The US Constitution has served very well at least until fairly recently to protect freedom of expression in the US. I would like to see a similar such constitution adopted in the UK, but I believe we need to consider seriously the following modifications before we do that.
The First Amendment states (4):
“Congress shall make no law respecting an establishment of religion, or prohibiting the free exercise thereof; or abridging the freedom of speech, or of the press; or the right of the people peaceably to assemble, and to petition the Government for a redress of grievances.”
So straight away in the first part is a statement that I disagree with:
“Congress shall make no law respecting an establishment of religion, or prohibiting the free exercise thereof”
I disagree because I believe that if a religion incites violence and other crimes then it should not be protected by the constitution from government laws being passed to restrict it. That is not to say that governments MUST pass laws against such religions, but rather that governments should be FREE to pass such laws, if they deem it necessary to do so for pragmatic reasons. I believe that currently the existence of this statement in the First Amendment will make it impossible for the US to “ban” the Islamic religion, within the constitution. It was written at a time when the only significant religious groups in the US were different denominations of Christianity, and so it is not too surprising that they seem not to have considered the problems posed by such a religion as Islam.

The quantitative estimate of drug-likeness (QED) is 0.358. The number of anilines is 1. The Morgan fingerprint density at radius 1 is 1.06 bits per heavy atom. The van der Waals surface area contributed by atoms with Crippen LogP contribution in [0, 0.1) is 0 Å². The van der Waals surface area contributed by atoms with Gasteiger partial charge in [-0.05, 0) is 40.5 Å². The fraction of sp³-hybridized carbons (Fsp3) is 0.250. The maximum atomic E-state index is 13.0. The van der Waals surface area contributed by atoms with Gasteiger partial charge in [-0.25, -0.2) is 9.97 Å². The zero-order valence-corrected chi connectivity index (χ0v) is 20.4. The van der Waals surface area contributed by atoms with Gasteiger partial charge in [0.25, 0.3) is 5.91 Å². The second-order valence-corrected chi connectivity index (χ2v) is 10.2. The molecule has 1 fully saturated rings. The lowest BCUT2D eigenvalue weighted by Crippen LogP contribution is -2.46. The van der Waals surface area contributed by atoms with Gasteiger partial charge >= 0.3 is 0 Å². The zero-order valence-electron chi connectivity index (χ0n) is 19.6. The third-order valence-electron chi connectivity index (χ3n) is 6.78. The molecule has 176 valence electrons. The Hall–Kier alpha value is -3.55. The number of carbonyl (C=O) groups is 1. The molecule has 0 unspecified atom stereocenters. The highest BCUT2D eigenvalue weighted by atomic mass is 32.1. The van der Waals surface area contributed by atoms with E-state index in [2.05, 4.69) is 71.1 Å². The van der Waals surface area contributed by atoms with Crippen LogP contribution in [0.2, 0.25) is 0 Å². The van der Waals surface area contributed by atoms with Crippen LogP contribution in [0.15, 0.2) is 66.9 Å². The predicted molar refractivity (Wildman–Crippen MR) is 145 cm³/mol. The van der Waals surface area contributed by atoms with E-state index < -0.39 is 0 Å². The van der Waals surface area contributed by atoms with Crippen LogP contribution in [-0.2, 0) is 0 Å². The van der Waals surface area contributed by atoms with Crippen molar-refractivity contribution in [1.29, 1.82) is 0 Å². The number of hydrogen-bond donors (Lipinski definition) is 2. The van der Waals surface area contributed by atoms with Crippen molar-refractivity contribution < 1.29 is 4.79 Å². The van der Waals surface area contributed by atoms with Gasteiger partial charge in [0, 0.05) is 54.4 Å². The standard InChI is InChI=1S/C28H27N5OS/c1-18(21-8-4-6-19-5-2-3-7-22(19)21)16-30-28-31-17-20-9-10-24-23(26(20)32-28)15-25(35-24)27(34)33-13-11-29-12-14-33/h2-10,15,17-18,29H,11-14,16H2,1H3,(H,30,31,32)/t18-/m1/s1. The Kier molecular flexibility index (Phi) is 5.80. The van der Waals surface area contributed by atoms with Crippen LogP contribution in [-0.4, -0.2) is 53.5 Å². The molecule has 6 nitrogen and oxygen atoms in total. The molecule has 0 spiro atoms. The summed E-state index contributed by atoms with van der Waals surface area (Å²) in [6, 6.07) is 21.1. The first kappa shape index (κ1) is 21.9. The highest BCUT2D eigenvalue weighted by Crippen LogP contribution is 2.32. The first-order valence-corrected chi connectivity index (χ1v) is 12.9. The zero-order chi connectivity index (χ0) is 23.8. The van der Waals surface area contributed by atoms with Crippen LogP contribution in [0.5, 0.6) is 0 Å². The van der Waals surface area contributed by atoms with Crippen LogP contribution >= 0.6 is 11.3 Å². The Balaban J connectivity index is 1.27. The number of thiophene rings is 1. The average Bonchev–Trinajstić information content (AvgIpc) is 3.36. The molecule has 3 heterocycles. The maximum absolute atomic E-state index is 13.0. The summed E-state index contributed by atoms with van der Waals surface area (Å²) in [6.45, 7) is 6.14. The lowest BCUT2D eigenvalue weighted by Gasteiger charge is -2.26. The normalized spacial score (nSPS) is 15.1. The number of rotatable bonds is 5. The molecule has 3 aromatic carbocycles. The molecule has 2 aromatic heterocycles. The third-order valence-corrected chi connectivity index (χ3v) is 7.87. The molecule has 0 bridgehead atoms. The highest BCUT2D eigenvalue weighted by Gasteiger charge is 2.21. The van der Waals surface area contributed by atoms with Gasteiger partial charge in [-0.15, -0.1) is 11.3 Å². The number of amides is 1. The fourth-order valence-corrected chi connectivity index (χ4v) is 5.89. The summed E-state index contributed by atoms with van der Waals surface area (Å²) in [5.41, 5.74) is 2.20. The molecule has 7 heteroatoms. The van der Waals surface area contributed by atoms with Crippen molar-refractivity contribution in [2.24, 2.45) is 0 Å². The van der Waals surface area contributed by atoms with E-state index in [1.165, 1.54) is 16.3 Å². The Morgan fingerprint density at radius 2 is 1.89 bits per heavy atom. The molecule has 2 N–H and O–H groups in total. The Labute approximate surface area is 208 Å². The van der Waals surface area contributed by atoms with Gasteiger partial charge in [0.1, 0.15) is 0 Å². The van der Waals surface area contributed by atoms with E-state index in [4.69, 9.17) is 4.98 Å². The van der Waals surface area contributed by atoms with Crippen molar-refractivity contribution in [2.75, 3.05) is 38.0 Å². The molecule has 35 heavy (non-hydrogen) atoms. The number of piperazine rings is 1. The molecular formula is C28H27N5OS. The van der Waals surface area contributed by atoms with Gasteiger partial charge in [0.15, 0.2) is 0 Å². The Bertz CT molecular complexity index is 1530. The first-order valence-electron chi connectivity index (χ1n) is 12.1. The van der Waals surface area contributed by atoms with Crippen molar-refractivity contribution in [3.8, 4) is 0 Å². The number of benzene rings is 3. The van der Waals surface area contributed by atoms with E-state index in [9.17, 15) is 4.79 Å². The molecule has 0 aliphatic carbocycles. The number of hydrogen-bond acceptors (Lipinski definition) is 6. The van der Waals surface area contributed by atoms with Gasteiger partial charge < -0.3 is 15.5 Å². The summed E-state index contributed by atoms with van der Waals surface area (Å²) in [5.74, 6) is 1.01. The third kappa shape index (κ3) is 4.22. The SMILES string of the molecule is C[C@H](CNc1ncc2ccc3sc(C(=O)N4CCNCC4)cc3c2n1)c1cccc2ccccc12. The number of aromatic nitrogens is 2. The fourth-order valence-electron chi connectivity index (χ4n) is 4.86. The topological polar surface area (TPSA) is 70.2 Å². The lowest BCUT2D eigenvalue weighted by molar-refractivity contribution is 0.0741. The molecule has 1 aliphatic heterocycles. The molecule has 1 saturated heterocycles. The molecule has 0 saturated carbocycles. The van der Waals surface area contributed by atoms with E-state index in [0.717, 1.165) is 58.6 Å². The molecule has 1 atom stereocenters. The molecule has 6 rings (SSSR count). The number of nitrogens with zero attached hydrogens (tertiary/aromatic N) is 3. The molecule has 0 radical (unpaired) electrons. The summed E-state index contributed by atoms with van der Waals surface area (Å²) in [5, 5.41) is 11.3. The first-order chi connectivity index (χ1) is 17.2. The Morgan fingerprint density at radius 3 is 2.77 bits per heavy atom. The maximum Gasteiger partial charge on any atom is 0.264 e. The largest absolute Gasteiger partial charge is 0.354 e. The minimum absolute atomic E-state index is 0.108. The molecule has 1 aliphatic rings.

We should therefore remove the above statement so that we are left with this:
“Congress shall make no law abridging the freedom of speech, or of the press; or prohibiting the right of the people peaceably to assemble, and to petition the Government for a redress of grievances.”
Of course some might raise the objection that the reference to religion is designed to prevent theocracies developing and banning religions on purely religious grounds, just because they prefer a particular religion and think everyone should be made to follow that religion.
However I discount this objection because I think we can encompass such a protection for religious observance generally within a definition of “Freedom of Speech”.
DEFINING “THE FREEDOM OF SPEECH”
We are still left with the problem, what EXACTLY do we mean by “The Freedom of Speech”. The US constitution does not protect all speech. There are categories that are not protected including incitement, fighting words and offensive speech, among others. I will focus on these particular here listed specific restrictions as currently I do not have any objections to make to those other exceptions. I am going to try to draft a definition of incitement that could be used in writing a constitution, for a (hopefully) more rational age.
Every attempt to define incitement always runs into difficulty with deciding exactly where the line should be drawn. Did Henry II incite murder when he supposedly asked his knights – “Who will rid me of this troublesome priest?”. This question is very hard to answer, but I think we have to try. Words do influence people, authority figures such as religious leaders can have a huge impact on the deeds of their followers. The US legal system has in fact struggled with this distinction as well over the years. As incitement is such a big subject I am going to cover it separately in the next two posts.
[The other posts in this series: